7 items from 2013
Whatever opinion one has of atheism won’t be changed, or even challenged, by “The Unbelievers.” This superficial documentary from first-time feature helmer Gus Holwerda follows scientists and avowed atheists Richard Dawkins and Lawrence Krauss on a supposed “rock ‘n’ roll tour” of media and public appearances. While every moment is captured with the reverence of a fawning fan, Holwerda’s star-struck approach neglects to shed new light on his subjects or even showcase their greatest hits. Perhaps it’s appropriate that any meaningful afterlife following limited theatrical engagements appears to be wishful thinking.
Evolutionary biologist and “The God Delusion” author Dawkins is the clear headliner, but theoretical physicist and “A Universe From Nothing” author Krauss gets a bit more screentime (he’s an executive producer, natch) as the two make a series of appearances both individually and together in the U.S. and Australia. A prolonged stretch Down Under »
- Geoff Berkshire
Of course, the idea of a biopic of one of rock 'n roll's filthiest, most colorful bands of all time, Mötley Crüe, is a great one. But getting it made is a whole other story. "Dirt" has been brewing for years, and at one point was going to be helmed by Larry Charles ("Religulous," "Borat"). But a variety of factors—the acquisition of MTV Films by Paramount, Charles's desire to make an appropriately Nc-17 movie about the band, his admitted dislike for the group—kiboshed the project and nothing was really heard about it since. But it looks like it's getting cranked back up to 11 once again. "Jackass: Bad Grandpa" helmer Jeff Tremaine is now tackling the tale of Vince Neil, Nikki Six, Mick Mars, and Tommy Lee. We're not even sure where to begin if you know nothing about the band, but their stories of debauchery are the stuff »
- Kevin Jagernauth
Im Global is selling international territories at the American Film Market. The project had been for sale at Cannes.
Redford and Bill Holderman are producing through their Wildwood Entertprises banner with Route One Films’ Chip Diggins. Route One is financing through its partnership with Union Investment Partners in South Korea. Exec producers are Route One’s Jay Stern and Russell Levine and Kim Young-Don of Union Investment Partners.
The project is adapted by Michael Arndt from Bill Bryson’s 1998 book “A Walk in the Woods: Rediscovering America on the Appalachian Trail,” which recounts his attempt to walk the Appalachian Trail, which runs from Georgia to Maine, with a friend.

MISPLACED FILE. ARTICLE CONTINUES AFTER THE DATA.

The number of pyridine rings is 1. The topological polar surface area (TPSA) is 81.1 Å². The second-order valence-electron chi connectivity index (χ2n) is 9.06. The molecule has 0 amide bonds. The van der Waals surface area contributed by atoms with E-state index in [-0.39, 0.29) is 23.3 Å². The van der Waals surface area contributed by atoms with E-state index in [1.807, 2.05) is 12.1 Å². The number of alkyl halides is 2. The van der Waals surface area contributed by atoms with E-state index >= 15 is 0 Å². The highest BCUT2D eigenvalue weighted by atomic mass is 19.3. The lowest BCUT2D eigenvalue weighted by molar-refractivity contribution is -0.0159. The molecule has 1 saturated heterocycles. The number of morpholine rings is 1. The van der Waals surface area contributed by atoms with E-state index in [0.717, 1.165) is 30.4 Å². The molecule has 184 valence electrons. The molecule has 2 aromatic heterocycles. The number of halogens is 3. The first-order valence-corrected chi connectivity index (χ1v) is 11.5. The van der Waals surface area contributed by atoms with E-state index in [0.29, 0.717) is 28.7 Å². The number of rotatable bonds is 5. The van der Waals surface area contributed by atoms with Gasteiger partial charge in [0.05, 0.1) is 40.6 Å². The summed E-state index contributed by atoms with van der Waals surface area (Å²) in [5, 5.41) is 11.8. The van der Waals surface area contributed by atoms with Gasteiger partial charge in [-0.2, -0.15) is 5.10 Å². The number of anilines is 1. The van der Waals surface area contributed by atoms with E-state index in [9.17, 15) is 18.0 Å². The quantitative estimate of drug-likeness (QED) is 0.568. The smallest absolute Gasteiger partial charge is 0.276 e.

- Dave McNary
A Sam Kinison biopic from director Larry Charles (Borat, Brüno, Religulous, Curb Your Enthusiasm) has landed Josh Gad as its star. Gad was an original Book of Mormon star, a part of the short-lived 1600 Penn, and he'll play Steve Wozniak in Ashton Kutcher's Steve Jobs movie. The Kinison flick begins in the eighties, "as he transitions from the family business of Pentecostal preaching and into stand up comedy in Hollywood," Deadline reports. Kinison died in a car crash in 1992, aged 38. »
- Zach Dionne
Hollywood has been trying to make a movie about stand-up comedian/ormer Pentecostal preacher/professional screamer Sam Kinison for years now, and today the project has taken two incredibly important steps forward. Deadline has learned that Larry Charles, the filmmaker behind movies such as Borat, Religulous and The Dictator, has been hired to direct the feature, while Josh Gad, the Tony-nominated star of Trey Parker and Matt Stone's Broadway hit Book of Mormon, has been cast in the lead role. Based on the book Brother Sam by Bill Kinison (Sam's brother) and adapted by Rich Wilkes (xXx), the film will be titled Kinison and will begin in the early 80s as the comedian broke away from "the family business of Pentecostal preaching" and moved to Hollywood where he could start his career in stand up. By the mid-80s he was performing on Late Night with David Letterman and »
On the heels of its inclusion in the Toronto International Film Festival documentary line-up, "Finding Vivian Maier" is going to Sundance Selects. The distributor has acquired U.S. rights to directors John Maloof and Charlie Siskel’s feature doc, which they produced with executive producer Jeff Garlin. Young filmmaker Maloof, 31, teamed up with amateur historian and film producer Siskel ("Bowling for Columbine," "Religulous"), who acquired an historic box of photos at a storage auction. "He was fascinated by the quality of the photos," says Tiff programmer Thom Powers, "and in his sleuthing found the woman who took them and uncovers one of the most extraordinary collections of street photography by a then unknown photographer." "Finding Vivian Maier"unearths the mysteries behind this woman, who was a nanny in the wealthy North Shore suburbs of Chicago. Maier’s secret world is unraveled slowly through her photo collections and interviews with those who knew her, »
- Anne Thompson
The Catholic League is mad as hell and they aren't going to take it anymore. Bill Maher, host of HBO's "Real Time", has apparently made one too many jabs at the expense of Catholics, particularly priests, and the League has decided it's time for it to stop. In a letter to Glenn A. Britt, Chairman and CEO of Time Warner (HBO's parent company), Bill Donohue of the Catholic League demands that someone have "a serious talk" with Maher.
Donohue's letter reads in part:
There is no other entertainer in the nation who has repeatedly spoken about the Catholic Church, especially its priests, in more vile and obscene terms than Bill Maher. Vicious beyond belief, his remarks would be condemned – indeed he would be fired – if directed at any other demographic group. Over and over again he libels [sic] priests, portraying all of them as sexual abusers. And he does so with impunity. »
- The Huffington Post
7 items from 2013
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